attaching the cap boards


STEP 6 | Apply waterproofing paint

Once it’s constructed, you can cover the bed with non-VOC waterproofing paint. Roll the paint onto the inside of the bed and the bottom of the boards that will be touching the soil. You can apply multiple coats, but one is usually sufficient.

applying waterproofing paint


Tip: Barriers can be a bed’s best friend

Once the bed is in place but before you have filled it with soil, line the bottom with permeable landscape fabric to prevent rhizomatic weeds from infiltrating. Or if voles and burrowing critters are an issue in your area, staple metal hardware cloth to the bottom instead.


STEP 7 | Finish and fill the bed

After the paint has cured according to the manufacturer’s instructions, set the bed in its final location. Using a 4-ft. level, make sure that the bed is level on all four sides. Some grading may be required to adjust the height in certain places to make sure the bed is flush with the ground. Fill the bed with a soil mix that has a generous amount of compost. Be sure it’s a well-draining mix if you are growing vegetables. Once the bed is filled, you are ready to plant.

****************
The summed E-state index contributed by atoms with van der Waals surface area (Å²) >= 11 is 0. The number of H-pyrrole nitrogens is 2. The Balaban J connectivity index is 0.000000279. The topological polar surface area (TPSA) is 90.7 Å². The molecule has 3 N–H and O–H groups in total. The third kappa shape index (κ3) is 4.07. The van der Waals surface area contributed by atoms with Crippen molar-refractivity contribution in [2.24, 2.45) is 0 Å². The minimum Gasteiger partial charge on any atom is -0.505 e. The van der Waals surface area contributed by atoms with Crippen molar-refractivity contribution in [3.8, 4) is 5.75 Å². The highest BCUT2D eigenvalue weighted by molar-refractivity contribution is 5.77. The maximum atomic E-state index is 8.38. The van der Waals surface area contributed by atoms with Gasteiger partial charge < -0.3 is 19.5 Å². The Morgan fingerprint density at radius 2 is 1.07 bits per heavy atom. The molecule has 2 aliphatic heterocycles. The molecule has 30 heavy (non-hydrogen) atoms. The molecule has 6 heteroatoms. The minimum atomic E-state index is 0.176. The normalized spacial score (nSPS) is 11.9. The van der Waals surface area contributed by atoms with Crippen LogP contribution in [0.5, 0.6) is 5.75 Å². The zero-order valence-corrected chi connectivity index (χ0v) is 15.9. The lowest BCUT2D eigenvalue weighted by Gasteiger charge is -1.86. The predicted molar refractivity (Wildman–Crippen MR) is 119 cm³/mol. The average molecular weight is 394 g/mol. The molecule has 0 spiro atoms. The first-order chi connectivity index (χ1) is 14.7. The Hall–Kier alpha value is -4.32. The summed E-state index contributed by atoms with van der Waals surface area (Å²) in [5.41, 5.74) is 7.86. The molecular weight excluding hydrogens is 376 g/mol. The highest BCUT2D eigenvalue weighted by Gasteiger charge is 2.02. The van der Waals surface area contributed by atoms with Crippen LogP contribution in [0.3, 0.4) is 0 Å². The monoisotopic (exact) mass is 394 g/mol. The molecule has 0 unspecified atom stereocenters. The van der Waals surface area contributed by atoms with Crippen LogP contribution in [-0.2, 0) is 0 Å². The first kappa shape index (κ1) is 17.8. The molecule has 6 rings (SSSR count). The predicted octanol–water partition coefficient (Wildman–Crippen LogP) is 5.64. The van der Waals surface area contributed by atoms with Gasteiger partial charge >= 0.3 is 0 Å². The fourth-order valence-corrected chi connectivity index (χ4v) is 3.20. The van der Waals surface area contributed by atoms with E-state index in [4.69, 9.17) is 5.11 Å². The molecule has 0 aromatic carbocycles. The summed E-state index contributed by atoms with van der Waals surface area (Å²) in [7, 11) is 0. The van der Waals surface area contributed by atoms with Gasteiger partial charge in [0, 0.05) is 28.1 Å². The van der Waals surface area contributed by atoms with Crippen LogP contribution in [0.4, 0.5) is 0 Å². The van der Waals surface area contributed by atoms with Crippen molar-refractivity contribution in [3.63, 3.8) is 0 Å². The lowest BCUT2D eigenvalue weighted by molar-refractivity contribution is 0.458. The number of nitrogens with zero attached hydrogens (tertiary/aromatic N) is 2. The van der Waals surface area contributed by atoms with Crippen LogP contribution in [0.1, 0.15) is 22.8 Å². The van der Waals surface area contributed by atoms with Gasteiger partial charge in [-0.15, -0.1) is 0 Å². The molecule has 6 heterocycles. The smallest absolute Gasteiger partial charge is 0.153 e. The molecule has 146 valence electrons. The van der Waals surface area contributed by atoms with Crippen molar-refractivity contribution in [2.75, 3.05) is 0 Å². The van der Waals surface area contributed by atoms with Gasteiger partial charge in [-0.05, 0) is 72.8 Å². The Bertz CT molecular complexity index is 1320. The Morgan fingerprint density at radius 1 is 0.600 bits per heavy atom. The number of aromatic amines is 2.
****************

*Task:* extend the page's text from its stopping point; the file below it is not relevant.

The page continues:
the finished raised bed

Looking for a different aesthetic?

Typically we build our raised garden beds out of pressure-treated pine because of its affordability in our region, but this design could be adapted to other types of wood or made bigger if needed.

garden bed with large boards
Bigger boards make for a deeper bed.

Use bigger boards for a deeper bed

You can make a deeper bed by using wider dimensional lumber for the horizontal pieces on the sides and ends. The integrity of the bed will remain as long as you still use side braces.

garden beds with corrugated metal on the sides
Add rustic flare with corrugated metal. Photo: courtesy of Mike Dale

Corrugated metal adds rustic flair

For a more “farmhouse” look, you can build frames from 2x4s and corrugated roofing metal. After building the frame, simply screw a piece of the roofing metal to each side.

a raised bed made with cedar planks
Use cedar planks for longevity. Photo: courtesy of Mike Dale

Cedar has the best longevity

Cedar is another wood often used for raised beds because of its natural rot-resistance and pest deterrence, but it will also benefit from being sealed with waterproofing paint. Be aware, though, that cedar is expensive.

Kerry Shay is the co-owner of Victory Gardens, an ecological landscaping company in Savannah, Georgia.

Photos: Danielle Sherry, except where noted

Previous: Finding Space for Veggies in a Small Yard Next: Two Ways to Add Beauty to a Vegetable Garden
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  1. vego_garden 05/24/2022